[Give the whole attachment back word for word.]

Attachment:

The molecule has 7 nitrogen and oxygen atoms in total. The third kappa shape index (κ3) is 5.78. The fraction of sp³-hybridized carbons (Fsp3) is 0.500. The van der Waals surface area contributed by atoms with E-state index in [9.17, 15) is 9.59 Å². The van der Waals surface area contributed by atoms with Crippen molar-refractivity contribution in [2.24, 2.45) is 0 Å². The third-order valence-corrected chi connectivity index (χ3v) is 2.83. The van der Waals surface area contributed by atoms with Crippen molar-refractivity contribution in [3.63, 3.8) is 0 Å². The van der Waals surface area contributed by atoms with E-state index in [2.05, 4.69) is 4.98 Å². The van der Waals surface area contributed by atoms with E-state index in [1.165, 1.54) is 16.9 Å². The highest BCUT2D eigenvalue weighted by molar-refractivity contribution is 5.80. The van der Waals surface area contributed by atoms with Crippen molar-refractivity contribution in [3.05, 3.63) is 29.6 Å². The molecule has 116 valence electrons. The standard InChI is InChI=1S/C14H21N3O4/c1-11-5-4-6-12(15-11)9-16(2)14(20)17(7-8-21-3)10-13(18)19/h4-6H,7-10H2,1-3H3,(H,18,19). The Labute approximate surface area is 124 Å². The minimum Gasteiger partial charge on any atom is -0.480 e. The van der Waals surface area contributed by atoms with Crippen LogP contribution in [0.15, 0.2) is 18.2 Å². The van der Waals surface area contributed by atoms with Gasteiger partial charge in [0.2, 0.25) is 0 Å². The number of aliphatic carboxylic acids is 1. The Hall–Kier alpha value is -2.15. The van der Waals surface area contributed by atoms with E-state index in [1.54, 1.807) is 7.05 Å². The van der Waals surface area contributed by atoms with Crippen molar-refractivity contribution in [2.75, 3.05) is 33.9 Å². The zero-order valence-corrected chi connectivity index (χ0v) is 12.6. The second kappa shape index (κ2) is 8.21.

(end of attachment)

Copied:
The molecule has 7 nitrogen and oxygen atoms in total. The third kappa shape index (κ3) is 5.78. The fraction of sp³-hybridized carbons (Fsp3) is 0.500. The van der Waals surface area contributed by atoms with E-state index in [9.17, 15) is 9.59 Å². The van der Waals surface area contributed by atoms with Crippen molar-refractivity contribution in [2.24, 2.45) is 0 Å². The third-order valence-corrected chi connectivity index (χ3v) is 2.83. The van der Waals surface area contributed by atoms with Crippen molar-refractivity contribution in [3.63, 3.8) is 0 Å². The van der Waals surface area contributed by atoms with E-state index in [2.05, 4.69) is 4.98 Å². The van der Waals surface area contributed by atoms with E-state index in [1.165, 1.54) is 16.9 Å². The highest BCUT2D eigenvalue weighted by molar-refractivity contribution is 5.80. The van der Waals surface area contributed by atoms with Crippen molar-refractivity contribution in [3.05, 3.63) is 29.6 Å². The molecule has 116 valence electrons. The standard InChI is InChI=1S/C14H21N3O4/c1-11-5-4-6-12(15-11)9-16(2)14(20)17(7-8-21-3)10-13(18)19/h4-6H,7-10H2,1-3H3,(H,18,19). The Labute approximate surface area is 124 Å². The minimum Gasteiger partial charge on any atom is -0.480 e. The van der Waals surface area contributed by atoms with Crippen LogP contribution in [0.15, 0.2) is 18.2 Å². The van der Waals surface area contributed by atoms with Gasteiger partial charge in [0.2, 0.25) is 0 Å². The number of aliphatic carboxylic acids is 1. The Hall–Kier alpha value is -2.15. The van der Waals surface area contributed by atoms with E-state index in [1.54, 1.807) is 7.05 Å². The van der Waals surface area contributed by atoms with Crippen molar-refractivity contribution in [2.75, 3.05) is 33.9 Å². The zero-order valence-corrected chi connectivity index (χ0v) is 12.6. The second kappa shape index (κ2) is 8.21.